Updated: August 21, 2020 7:40:50 pm
Hockey India’s high-performance director David John has resigned, just days after his contract was renewed by the sports ministry until September 2021. It is learnt that the federation has accepted the Australian’s resignation but the Sports Authority of India, his employers on paper, are yet to respond.
It is learnt that John has cited personal and health issues as reasons to return to Australia. But according to those in the know, John put in his papers after he was asked to report to the Hockey India office in Delhi every day as well as make trips to training centres around the country in the middle of the pandemic.
When asked about John’s resignation as well as the reasons for it, Hockey India said, “no comments.” John did not respond to text messages.
John, who was employed at a monthly salary of $12,000, has been working from home in New Delhi since the beginning of the lockdown in March. In May, Hockey India’s office had to be shut down after two staffers tested positive for the coronavirus. “David was not comfortable to travel to the office and other cities in the country as it posed health risks. There was a difference of opinion over this issue and he eventually offered to quit,” a source said.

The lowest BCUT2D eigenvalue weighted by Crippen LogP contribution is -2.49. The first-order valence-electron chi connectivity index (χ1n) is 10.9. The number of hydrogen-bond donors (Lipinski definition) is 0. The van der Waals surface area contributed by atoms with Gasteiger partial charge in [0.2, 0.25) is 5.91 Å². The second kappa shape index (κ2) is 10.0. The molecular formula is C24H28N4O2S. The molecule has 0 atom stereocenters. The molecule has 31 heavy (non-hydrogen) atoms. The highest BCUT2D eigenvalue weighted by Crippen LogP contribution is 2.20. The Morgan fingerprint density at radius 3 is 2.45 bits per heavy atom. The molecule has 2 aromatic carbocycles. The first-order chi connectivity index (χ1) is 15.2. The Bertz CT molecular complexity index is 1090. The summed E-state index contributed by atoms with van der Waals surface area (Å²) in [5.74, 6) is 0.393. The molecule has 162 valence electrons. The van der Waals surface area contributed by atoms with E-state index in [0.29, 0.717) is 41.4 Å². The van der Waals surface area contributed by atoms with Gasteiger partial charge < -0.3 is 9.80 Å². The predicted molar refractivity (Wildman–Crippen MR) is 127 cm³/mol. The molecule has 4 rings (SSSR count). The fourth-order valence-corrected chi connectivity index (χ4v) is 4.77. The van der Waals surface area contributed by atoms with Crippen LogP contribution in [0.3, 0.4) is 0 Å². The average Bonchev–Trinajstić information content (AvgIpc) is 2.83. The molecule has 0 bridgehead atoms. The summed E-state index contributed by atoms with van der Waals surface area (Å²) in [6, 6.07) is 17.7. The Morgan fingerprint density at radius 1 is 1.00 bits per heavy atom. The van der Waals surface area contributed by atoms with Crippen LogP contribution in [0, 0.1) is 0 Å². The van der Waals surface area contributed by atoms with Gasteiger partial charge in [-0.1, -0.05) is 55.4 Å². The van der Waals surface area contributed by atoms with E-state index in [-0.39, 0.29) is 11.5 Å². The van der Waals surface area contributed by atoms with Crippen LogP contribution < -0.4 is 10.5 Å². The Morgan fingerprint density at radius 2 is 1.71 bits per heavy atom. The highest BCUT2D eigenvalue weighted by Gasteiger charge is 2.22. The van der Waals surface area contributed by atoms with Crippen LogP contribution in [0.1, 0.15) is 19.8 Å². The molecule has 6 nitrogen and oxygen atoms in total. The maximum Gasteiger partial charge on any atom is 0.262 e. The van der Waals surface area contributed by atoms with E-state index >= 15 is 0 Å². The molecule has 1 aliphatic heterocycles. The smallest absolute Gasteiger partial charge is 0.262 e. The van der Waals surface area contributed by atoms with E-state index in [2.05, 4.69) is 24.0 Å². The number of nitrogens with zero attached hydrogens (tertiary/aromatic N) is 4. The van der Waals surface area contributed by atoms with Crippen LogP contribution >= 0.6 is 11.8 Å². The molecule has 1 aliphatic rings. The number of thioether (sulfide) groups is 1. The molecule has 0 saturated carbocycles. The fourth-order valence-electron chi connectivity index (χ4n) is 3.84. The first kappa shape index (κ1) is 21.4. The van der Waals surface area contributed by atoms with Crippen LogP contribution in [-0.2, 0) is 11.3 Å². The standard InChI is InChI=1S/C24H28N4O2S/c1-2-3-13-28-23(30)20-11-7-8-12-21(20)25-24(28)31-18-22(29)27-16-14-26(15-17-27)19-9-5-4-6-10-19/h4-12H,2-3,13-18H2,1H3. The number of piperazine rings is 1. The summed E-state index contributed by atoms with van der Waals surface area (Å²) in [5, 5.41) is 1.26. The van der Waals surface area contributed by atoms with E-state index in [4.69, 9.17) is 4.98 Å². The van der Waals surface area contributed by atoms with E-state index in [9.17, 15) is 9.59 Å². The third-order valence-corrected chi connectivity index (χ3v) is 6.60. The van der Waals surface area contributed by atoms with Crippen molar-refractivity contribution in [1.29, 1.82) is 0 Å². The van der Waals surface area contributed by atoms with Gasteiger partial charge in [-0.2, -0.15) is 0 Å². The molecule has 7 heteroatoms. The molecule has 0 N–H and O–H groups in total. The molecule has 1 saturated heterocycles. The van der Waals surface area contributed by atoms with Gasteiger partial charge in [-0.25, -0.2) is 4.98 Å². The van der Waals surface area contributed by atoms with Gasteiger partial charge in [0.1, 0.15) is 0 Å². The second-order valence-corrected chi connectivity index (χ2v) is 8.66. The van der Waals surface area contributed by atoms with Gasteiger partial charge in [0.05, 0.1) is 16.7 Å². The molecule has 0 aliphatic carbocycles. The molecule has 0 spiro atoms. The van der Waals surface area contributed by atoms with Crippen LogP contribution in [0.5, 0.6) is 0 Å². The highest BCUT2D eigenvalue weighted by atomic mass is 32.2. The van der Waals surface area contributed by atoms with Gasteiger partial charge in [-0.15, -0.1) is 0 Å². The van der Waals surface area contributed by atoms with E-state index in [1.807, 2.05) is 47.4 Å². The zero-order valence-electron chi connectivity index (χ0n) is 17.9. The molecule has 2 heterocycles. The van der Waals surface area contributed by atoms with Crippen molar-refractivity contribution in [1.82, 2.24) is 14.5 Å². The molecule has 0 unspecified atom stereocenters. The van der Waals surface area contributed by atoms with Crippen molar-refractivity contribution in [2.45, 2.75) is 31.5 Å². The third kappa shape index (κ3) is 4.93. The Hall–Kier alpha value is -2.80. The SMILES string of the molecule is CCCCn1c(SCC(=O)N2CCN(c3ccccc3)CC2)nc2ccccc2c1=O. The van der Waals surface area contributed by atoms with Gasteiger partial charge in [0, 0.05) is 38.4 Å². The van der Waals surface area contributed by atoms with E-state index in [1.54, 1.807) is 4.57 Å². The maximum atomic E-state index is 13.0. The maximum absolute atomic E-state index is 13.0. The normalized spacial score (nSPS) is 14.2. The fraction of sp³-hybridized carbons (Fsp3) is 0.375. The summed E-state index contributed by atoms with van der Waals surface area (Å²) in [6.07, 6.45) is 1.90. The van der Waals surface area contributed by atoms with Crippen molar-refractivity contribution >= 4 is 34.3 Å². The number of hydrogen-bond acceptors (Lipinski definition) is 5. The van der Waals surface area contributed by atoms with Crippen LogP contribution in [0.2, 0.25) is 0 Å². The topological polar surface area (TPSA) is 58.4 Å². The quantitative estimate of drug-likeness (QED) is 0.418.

John has been associated with Indian hockey for a major part of the last decade, having first come as the men’s team’s physio along with former coach Michael Nobbs. During that stint, he was credited with improving the players’ fitness levels, first bringing them on par with the rest of the world and then making them better.
He left the team after the 2012 London Olympics but returned in November 2016 as the high-performance director. His appointment raised a few eyebrows as John did not have any prior coaching experience. Since then, however, he has been one of the key figures in Indian hockey, having been closely associated with the men and women’s teams as well as designing Hockey India’s ambitious coaching programme. He also played an important role in the appointment of coaches for the national teams.
His resignation means that even in a year without a lot of sporting action, Indian hockey’s dubious tradition of parting ways with coaches and people in related roles continues.
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